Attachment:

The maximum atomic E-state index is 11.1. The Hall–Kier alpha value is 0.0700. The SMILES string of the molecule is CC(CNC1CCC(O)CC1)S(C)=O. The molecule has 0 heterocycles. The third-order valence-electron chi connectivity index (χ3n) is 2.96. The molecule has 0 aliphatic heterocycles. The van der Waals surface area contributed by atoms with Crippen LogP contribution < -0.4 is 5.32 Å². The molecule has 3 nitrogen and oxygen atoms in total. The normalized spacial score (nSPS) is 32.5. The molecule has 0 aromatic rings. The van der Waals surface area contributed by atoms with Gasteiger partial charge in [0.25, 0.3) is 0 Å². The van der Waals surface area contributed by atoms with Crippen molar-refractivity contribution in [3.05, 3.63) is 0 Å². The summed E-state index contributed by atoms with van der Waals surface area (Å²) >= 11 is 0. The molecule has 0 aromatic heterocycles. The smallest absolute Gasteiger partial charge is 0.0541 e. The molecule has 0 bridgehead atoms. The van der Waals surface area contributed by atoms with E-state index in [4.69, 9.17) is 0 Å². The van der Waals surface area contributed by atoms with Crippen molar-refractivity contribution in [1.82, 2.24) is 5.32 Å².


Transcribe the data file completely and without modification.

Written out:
The maximum atomic E-state index is 11.1. The Hall–Kier alpha value is 0.0700. The SMILES string of the molecule is CC(CNC1CCC(O)CC1)S(C)=O. The molecule has 0 heterocycles. The third-order valence-electron chi connectivity index (χ3n) is 2.96. The molecule has 0 aliphatic heterocycles. The van der Waals surface area contributed by atoms with Crippen LogP contribution < -0.4 is 5.32 Å². The molecule has 3 nitrogen and oxygen atoms in total. The normalized spacial score (nSPS) is 32.5. The molecule has 0 aromatic rings. The van der Waals surface area contributed by atoms with Gasteiger partial charge in [0.25, 0.3) is 0 Å². The van der Waals surface area contributed by atoms with Crippen molar-refractivity contribution in [3.05, 3.63) is 0 Å². The summed E-state index contributed by atoms with van der Waals surface area (Å²) >= 11 is 0. The molecule has 0 aromatic heterocycles. The smallest absolute Gasteiger partial charge is 0.0541 e. The molecule has 0 bridgehead atoms. The van der Waals surface area contributed by atoms with E-state index in [4.69, 9.17) is 0 Å². The van der Waals surface area contributed by atoms with Crippen molar-refractivity contribution in [1.82, 2.24) is 5.32 Å².